Through a report released in 1983 under the Freedom of Information Act, it was discovered (after 40 years of secrecy) that Anslinger was appointed in 1942 to a top-secret committee to create a truth serum for the Office of Strategic Services (OSS), which evolved into the Central Intelligence Agency (CIA). (Rolling Stone, August 1983.)
Anslinger and his spy group picked, as Americas first truth serum, honey oil, a much purer, almost tasteless form of hash oil, to be administered in food to spies, saboteurs, military prisoners, and the like, to make them unwittingly spill the truth.
Fifteen months later, in 1943, marijuana extracts were discontinued by Anslingers group as Americas first truth serum because it was noted that they didnt work all the time:
The persons being interrogated would often giggle or laugh hysterically at their captors, get paranoid, or have insatiable desires for food (the munchies?). Also, the report noted that American OSS agents and other interrogation groups started using the honey oil illegally themselves, and would not give it to the spies. In Anslingers OSS groups final report on marijuana as a truth-serum, there was no mention of violence caused by the drug! In fact, the opposite was indicated. The OSS and later the CIA continued the search and tried other drugs as a truth serum; psilocyben or amanita muscaria mushrooms and LSD, to name a few.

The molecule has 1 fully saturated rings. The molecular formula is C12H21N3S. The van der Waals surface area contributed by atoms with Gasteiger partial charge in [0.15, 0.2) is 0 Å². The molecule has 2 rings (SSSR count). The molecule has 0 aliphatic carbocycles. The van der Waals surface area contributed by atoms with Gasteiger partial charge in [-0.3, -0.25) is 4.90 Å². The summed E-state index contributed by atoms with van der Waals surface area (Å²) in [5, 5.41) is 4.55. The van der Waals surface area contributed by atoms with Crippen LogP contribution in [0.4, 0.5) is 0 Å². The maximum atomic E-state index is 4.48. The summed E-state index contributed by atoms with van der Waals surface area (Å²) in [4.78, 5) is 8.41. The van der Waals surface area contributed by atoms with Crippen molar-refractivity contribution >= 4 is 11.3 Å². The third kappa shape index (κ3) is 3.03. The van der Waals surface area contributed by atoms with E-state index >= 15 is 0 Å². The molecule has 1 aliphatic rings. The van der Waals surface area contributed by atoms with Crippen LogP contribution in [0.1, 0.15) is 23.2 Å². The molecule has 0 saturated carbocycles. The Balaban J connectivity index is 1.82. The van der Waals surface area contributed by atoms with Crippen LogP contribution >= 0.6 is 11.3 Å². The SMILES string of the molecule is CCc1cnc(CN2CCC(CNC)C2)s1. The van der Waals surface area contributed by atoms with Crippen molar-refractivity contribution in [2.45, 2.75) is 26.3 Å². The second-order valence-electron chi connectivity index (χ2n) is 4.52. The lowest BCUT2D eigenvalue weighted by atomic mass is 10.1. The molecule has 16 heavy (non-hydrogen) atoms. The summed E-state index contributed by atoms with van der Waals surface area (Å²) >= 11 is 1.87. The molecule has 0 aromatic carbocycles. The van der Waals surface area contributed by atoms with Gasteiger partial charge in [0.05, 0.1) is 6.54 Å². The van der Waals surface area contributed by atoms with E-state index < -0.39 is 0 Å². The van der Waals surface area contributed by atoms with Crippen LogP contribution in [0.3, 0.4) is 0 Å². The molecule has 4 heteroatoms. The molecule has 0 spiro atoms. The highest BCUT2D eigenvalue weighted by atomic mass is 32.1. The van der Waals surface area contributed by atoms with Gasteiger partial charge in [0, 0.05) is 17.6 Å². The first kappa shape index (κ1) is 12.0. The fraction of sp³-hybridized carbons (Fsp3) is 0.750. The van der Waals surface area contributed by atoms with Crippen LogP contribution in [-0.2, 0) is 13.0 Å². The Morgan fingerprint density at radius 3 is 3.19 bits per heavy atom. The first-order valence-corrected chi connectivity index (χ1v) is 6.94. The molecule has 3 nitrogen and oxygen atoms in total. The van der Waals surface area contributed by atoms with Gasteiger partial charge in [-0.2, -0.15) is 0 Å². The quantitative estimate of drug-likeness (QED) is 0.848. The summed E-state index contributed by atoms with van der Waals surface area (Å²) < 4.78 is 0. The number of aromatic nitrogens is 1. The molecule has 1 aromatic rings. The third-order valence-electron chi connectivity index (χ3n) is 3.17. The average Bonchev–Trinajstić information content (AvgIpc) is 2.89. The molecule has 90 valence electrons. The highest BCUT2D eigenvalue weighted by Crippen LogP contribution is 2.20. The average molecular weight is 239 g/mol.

For twenty years, the CIA secretly tested these concoctions on American agents. Unsuspecting subjects jumped from buildings, or thought theyd gone insane.
Our government finally admitted to doing all this to its own people in the 1970safter 25 years of denials: drugging innocent, non-consenting, unaware citizens, soldiers, and government agentsall in the name of national security, of course.
These American security agencies constantly threatened and even occasionally imprisoned individuals, families, and organizations that suggested the druggings had ever occurred.
It was three decades before the Freedom of Information Act forced the CIA to admit their lies through exposure on TV by CBSs 60 Minutes and others. However, on April 16, 1985, the U.S. Supreme Court ruled that the CIA did not have to reveal the identities of either the individuals or institutions involved in this travesty.
The court said, in effect, that the CIA could decide what was or was not to be released under the Freedom of Information Act, and that the courts could not overrule the agencys decision.
As an aside, repealing this Freedom of Information Act was one of the prime goals of the Reagan/Bush/Quayle Administration.
(L.A. Times, The Oregonian, etc. editorials 1984; The Oregonian, January 21, 1985; Lee, Martin & Shlain, Bruce, Acid Dreams, Grove Press, 1985.)
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